Skip to main content
Log in

Scale and resolution of forest structural pattern

  • Published:
Vegetatio Aims and scope Submit manuscript

Abstract

An individual tree-based forest succession model was modified to simulate a forest stand as a grid of contiguous 0.01-ha cells. We simulated a 9 ha stand for 750 years and sampled the stand at 50 yr intervals, outputting structural variables for each grid cell. Principal components analysis was used to depict temporal patterns in forest structure as observed in 0.01 ha samples (individual grid cells). We then resampled the grid using square aggregates of 4 to 100 grid cells as quadrats. Principal component scores recalculated for the aggregates, using the original (0.01 ha scale) scoring matrix, depict the effects of obervational scale on perceived patterns in forest structure. Larger quadrats reduce the apparent variation in forest structure and decrease the apparent rate of structural dynamics. Results support a scale-dependent conceptualization of forest systems by illustrating the qualitative difference in forest dynamics as viewed at the scale of individual gap elements as compared to the larger scale steady state mosaic. The aggregation exercise emphasizes the relationship between these two observational scales and serves as a general framework for understanding scaling relationships in ecological phenomena.

This is a preview of subscription content, log in via an institution to check access.

Access this article

Price excludes VAT (USA)
Tax calculation will be finalised during checkout.

Instant access to the full article PDF.

Similar content being viewed by others

References

  • Allen, T. F. H., Bartell, S. M. & Koonce, J. F. 1977. Multiple stable configurations in ordinations of phytoplankton community change rates. Ecology 58: 1076–1084.

    Google Scholar 

  • Allen, T. F. H., O'Neill, R. V. & Hoekstra, T. W. 1984. Interlevel relations in ecological research and management: some working principles from hierarchy theory. USDA For. Serv. Gen. Tech. Rep. RM-110. Rocky Mtn. For. and Range Exp. Stn., Ft. Collins, CO.

    Google Scholar 

  • Allen, T. F. H. & Shugart, H. H. 1983. Ordination of simulated complex forest succession: a new test of ordination methods. Vegetatio 51: 141–155.

    Google Scholar 

  • Allen, T. F. H. & Starr, T. B. 1982. Hierarchy: perspectives for ecological complexity. Univ. Chicago Press, Chicago.

    Google Scholar 

  • Allen, T. F. H. & Wyleto, E. P. 1983. A hierarchical model for the complexity of plant communities. J. Theoret. Biol. 101: 529–540.

    Google Scholar 

  • Bormann, F. H. & Likens, G. E. 1979. Pattern and process in a forested ecosystem. Springer-Verlag, NY.

    Google Scholar 

  • Botkin, D. B., Janak, J. F. & Wallis, J. R. 1972. Some ecological consequences of a computer model of forest growth. J. Ecol. 60: 849–873.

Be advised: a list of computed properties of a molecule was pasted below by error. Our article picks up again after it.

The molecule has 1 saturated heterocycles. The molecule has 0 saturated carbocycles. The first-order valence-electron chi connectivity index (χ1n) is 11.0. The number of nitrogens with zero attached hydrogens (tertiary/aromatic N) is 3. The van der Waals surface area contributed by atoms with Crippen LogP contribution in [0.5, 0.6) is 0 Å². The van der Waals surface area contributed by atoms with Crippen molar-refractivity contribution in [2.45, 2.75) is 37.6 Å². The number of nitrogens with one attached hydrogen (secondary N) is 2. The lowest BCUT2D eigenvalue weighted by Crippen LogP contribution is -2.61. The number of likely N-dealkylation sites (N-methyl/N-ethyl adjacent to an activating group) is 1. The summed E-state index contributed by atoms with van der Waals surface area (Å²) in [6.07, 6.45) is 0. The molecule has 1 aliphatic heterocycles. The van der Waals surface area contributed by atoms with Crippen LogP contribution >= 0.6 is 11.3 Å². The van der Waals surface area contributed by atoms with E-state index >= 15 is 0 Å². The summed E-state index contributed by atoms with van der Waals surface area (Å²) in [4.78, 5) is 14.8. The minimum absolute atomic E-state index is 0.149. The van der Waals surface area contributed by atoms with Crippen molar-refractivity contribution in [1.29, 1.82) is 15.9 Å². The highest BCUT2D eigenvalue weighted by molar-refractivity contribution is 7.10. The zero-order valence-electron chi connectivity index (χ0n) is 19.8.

Google Scholar 

  • Huston, M. L. & Smith, T. M. 1987. Plant succession: life history and competition. Am. Nat. 130: 168–198.

    Google Scholar 

  • Levin, S. A. & Buttel, L. 1986. Measures of patchiness in ecological systems. Ecosystems Research Center Publication No. 130. Section of Ecology and Systematics, Cornell Univ., Ithaca, NY.

    Google Scholar 

  • Pastor, J. & Post, W. M. 1985. Development of a linked forest productivity-soil process model. ORNL/TM-9519. Oak Ridge National Laboratory, Oak Ridge, TN.

    Google Scholar 

  • Runkle, J. R. 1985. Disturbance regimes in temperate forests. In: Pickett, S. T. A. & White, P. S. (eds), The ecology of natural disturbance and patch dynamics, Academic Press, Orlando, FL.

    Google Scholar 

  • ShugartJr., H. H. 1984. A theory of forest dynamics. Springer-Verlag, NY.

    Google Scholar 

  • ShugartJr., H. H. & West, D. C. 1977. Development of an Appalachian deciduous forest succession model and its application to assessment of the impact of the chestnut blight. J. Environ. Manage. 5: 161–179.

    Google Scholar 

  • Shugart, H. H. & West, D. C. 1979. Size and pattern of simulated forest stands. For. Sci. 25: 120–122.

    Google Scholar 

  • Watt, A. S. 1925. On the ecology of British beech woods, with special reference to their regeneration. II. The development and structure of beech communities on the Sussex Downs. J. Ecol. 13: 27–73.

    Google Scholar 

  • Watt, A. S. 1947. Pattern and process in the plant community. J. Ecol. 35: 1–22.

    Google Scholar 

  • Whittaker, R. H. 1953. A consideration of climax theory: the climax as a population and pattern. Ecol. Monogr. 23: 41–78.

    Google Scholar 

Download references

Author information

Authors and Affiliations

Authors

Rights and permissions

Reprints and permissions

About this article

Cite this article

Smith, T.M., Urban, D.L. Scale and resolution of forest structural pattern. Vegetatio 74, 143–150 (1988). https://doi.org/10.1007/BF00044739

Download citation

  • Accepted:

  • Issue Date:

  • DOI: https://doi.org/10.1007/BF00044739

Keywords

Navigation